The water truck fills two barrels of water that she leaves in her tiny front yard. She and her 7-year-old daughter conserve every drop. There’s enough for each of them to bathe twice a week — in a bathroom where the faucets and shower nozzle, Figueroa said, “are just ornaments.”
As dozens of new developments went up in the towns outside Mexico City, Huehuetoca’s population grew more than threefold, to 130,000.
The officials overseeing local construction couldn’t keep up. The town had only two building inspectors.
With so few scrutinizing their work, Homex contractors skimped on asphalt when they paved the roads, which were quickly pounded into dust by construction trucks, according to homeowner activists.
Civil engineers approved faulty designs for storm drains. Heavy rains washed away curbs and sidewalks, and turned streets into rivers.
The failure of oversight was repeated in troubled developments across the country, said Marco Lopez Silva, a civil engineer who has researched the Mexican housing industry for the Inter-American Development Bank.
“The federal government assumed officials would do their job at the municipal level. That they would have attorneys to review the construction bonds. They assumed people would make good decisions. All of that failed,” Lopez said.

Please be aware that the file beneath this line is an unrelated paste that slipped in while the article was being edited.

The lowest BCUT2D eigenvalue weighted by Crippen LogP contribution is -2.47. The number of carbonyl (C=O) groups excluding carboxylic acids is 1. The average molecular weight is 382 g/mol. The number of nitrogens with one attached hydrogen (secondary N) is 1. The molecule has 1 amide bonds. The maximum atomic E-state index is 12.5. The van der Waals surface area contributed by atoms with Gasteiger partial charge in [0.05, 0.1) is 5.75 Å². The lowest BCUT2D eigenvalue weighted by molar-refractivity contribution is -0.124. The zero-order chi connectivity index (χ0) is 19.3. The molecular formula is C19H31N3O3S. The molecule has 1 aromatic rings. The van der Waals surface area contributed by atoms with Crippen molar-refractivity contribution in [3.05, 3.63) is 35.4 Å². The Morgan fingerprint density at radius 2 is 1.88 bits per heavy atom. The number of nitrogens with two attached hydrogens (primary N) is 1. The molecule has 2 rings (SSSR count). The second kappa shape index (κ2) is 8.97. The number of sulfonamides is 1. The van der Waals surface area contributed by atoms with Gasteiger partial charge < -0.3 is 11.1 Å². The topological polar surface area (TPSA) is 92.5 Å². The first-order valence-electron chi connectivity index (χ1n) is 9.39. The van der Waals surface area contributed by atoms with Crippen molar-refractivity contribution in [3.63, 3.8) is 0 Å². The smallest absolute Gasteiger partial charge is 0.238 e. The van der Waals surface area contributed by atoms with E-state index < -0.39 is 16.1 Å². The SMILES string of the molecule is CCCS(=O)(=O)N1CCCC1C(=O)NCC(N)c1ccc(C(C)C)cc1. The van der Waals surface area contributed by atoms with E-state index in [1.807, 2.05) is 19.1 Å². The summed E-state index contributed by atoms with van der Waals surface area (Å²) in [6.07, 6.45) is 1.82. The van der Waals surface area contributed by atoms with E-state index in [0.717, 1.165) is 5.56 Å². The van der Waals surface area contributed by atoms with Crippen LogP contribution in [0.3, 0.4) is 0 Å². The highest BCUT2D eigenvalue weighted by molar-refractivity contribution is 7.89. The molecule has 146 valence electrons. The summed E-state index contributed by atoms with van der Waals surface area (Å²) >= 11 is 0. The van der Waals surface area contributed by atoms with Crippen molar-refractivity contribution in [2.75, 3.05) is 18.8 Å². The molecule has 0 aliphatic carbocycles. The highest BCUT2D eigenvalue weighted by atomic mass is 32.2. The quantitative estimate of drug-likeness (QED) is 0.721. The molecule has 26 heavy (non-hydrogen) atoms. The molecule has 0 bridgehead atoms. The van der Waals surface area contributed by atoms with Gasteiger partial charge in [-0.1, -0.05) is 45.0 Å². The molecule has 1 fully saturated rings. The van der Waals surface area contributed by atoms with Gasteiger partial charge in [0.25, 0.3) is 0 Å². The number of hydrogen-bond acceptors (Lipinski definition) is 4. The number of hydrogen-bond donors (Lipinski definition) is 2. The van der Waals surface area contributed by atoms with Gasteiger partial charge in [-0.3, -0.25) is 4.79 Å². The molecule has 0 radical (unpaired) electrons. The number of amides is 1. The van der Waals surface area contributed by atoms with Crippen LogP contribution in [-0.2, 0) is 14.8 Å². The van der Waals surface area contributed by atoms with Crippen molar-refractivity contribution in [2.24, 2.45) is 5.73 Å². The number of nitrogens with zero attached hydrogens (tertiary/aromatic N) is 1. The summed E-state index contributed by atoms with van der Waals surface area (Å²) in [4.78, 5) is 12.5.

Builders are required to finish streets, sidewalks and other infrastructure. It then becomes the property of municipalities.
But in Huehuetoca, Homex left Santa Teresa unfinished, so the city has refused to assume responsibility.
“There’s no way I can accept this,” said Merin, the water system coordinator. “The city doesn’t have enough money to fix this mess.”
The city, Merin said, tries to provide enough basic services to keep a lid on protests, repaving a few roads at a time.
Irate residents have hijacked water trucks and attacked utility workers. Once, in 2014, they handcuffed Homex employees to a light post.
“The people wanted to hang them,” Merin said, and only the arrival of the police saved them.
Ten miles away in the Mexico City suburb of Zumpango, many residents of a Homex project called La Esmeralda rely on diesel generators for electricity because the company didn’t connect large parts of the development to the electrical grid. The machines spew smoke and often break down or run out of fuel.
When streets flood because of inadequate grading — a common problem in the summer — fraying generator cables strewn across streets become submerged, sending electrical currents coursing through knee-high water.
That makes even a short walk home from elementary school treacherous for Sarai Ruby Montoya’s 7-year-old daughter, who cries when she sees the rising waters on her street.
“She knows she’s going to get shocked,” Montoya said.
When Dante Tapia, 8, sees cables sizzle and shoot sparks, he can’t run fast enough.
“It hurt real bad the time I got shocked,” he said. “I hate living here.”